“What I liked about this work was that it gives Greenland a voice in the discussion of climate change,” said first author Mette Bendixen, a physical geographer and assistant professor at McGill University, according to Mongabay.com.

AUSTRALIA: Scandinavian leader calls for Indigenous unity

A member of Norway’s Sámi Parliament called on Indigenous people gathered for an international conference to educate and inspire one another around the world, the National Indigenous Times reported on Oct. 1.

Mikkel Eskil Mikkelsen, a member of the Sámi Parliament of Norway, provided the keynote speech at the World Indigenous Peoples’ Conference on Education, which was held Sept. 26-30 in Adelaide, Australia.

“The Sámi Parliament is a place where the Sámi people come together,” Mikkelsen said, according to the National Indigenous Times.

“Our own parliament is for discussing the issues most important to the people, and we see this as an important part of our work – to give a voice to the Indigenous peoples’ ambitions and issues of the day. It is very central to us,” he said.

“We have seen the impact of the Parliament in building relationships, in creating understanding, and influencing politics at the national level, and giving Sámi people opportunities to take part in international works, such as at the United Nations and other forums.”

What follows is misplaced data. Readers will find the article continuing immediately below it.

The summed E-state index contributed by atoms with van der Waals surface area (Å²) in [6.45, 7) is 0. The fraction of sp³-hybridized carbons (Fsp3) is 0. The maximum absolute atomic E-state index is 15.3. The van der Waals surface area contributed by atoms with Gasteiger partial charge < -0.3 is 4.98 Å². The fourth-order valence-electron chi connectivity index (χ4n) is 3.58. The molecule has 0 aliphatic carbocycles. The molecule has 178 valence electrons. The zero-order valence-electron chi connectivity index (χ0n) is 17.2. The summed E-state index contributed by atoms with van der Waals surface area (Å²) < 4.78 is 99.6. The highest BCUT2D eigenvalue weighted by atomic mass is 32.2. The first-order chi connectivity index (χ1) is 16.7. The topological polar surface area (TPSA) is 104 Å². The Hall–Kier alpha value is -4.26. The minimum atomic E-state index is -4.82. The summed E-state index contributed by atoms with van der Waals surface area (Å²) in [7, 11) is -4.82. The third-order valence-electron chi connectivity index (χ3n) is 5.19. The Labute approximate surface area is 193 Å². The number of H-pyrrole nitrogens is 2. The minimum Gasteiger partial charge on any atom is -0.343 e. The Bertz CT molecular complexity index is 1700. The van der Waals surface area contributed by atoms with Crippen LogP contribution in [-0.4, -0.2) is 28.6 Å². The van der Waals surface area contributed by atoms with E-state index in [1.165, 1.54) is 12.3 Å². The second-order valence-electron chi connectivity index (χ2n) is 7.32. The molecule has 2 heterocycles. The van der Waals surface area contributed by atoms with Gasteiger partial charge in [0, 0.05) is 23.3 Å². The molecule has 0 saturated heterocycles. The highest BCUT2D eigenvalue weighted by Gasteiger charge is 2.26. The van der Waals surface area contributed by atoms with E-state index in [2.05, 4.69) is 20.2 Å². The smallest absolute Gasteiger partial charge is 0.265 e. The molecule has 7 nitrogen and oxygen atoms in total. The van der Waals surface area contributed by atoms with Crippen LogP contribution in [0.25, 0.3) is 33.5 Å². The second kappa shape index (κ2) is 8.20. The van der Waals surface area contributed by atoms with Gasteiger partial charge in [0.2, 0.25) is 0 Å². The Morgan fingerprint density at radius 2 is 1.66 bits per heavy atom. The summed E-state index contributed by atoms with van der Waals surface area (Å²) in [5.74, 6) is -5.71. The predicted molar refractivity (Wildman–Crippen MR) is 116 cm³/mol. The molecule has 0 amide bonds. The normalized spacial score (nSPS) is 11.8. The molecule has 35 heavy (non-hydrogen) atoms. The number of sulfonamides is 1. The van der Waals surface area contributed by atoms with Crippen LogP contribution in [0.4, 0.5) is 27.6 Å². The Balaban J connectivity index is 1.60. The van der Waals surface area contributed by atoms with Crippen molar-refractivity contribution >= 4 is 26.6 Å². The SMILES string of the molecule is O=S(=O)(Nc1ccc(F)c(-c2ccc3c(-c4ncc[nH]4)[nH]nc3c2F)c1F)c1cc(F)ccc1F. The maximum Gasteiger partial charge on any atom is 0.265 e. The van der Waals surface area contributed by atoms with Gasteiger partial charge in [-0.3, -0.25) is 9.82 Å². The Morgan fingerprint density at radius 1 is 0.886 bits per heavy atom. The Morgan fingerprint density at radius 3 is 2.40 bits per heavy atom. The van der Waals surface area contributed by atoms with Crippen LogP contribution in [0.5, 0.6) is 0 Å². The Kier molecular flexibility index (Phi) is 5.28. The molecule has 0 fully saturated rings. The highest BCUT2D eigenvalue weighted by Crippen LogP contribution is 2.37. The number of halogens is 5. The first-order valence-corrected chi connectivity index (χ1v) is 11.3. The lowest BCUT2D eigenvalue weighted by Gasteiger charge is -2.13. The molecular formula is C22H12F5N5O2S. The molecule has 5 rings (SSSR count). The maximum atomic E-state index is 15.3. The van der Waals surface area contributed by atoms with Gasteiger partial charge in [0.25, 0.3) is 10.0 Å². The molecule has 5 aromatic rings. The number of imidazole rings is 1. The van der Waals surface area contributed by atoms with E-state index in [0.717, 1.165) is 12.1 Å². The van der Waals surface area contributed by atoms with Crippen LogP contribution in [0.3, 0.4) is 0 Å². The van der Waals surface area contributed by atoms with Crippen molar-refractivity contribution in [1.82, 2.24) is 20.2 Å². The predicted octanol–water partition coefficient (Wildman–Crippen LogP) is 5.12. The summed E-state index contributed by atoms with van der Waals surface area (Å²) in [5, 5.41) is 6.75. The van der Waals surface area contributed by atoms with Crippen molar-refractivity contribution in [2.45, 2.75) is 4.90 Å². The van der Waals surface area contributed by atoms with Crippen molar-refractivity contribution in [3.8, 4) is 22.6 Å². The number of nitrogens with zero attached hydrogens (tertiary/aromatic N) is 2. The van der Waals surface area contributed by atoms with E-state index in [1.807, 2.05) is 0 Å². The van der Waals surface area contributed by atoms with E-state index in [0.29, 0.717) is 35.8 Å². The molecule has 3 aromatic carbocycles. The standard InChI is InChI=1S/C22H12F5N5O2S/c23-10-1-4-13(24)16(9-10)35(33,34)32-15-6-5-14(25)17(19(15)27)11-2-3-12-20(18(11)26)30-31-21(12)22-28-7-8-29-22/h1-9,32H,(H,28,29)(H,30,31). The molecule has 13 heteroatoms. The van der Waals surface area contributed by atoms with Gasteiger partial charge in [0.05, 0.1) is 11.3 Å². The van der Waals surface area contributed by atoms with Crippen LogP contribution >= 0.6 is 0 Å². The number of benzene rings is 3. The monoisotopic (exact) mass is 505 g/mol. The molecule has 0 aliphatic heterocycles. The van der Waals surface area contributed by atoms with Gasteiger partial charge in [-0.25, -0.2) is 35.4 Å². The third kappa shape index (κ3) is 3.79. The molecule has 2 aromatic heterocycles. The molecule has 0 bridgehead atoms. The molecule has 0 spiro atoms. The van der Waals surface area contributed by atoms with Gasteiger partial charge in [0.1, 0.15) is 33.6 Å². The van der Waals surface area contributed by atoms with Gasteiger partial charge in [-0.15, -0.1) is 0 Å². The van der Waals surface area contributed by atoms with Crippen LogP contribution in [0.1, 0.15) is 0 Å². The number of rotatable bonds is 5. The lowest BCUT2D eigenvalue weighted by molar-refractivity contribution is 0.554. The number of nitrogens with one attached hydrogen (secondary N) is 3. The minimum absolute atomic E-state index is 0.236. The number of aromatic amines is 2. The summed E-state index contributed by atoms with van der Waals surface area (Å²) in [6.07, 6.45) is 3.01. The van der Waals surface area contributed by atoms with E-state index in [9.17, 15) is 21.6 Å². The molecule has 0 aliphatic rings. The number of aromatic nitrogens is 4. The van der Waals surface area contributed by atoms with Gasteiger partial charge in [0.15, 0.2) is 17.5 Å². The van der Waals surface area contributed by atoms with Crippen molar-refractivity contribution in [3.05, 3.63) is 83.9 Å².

The Sámi Parliament was established in Norway in 1989. Sámi parliaments were established in Finland in 1973 and in Sweden in 1993.

NEW ZEALAND: Ancestral remains return home from Austria

Tears flowed amid the joy as the ancestral remains of Māori and Moriori people stolen by a notorious Austrian graverobber were returned home from Vienna’s Natural History Museum, Te Ao Maori News reported on Oct. 2.

The first repatriation to New Zealand from the Natural History Museum in Vienna — and the biggest ever from Austria — included the remains of about 64 individuals, New Zealand’s National Museum (Te Papa) in Wellington said in a statement, according to Te Ao Māori News.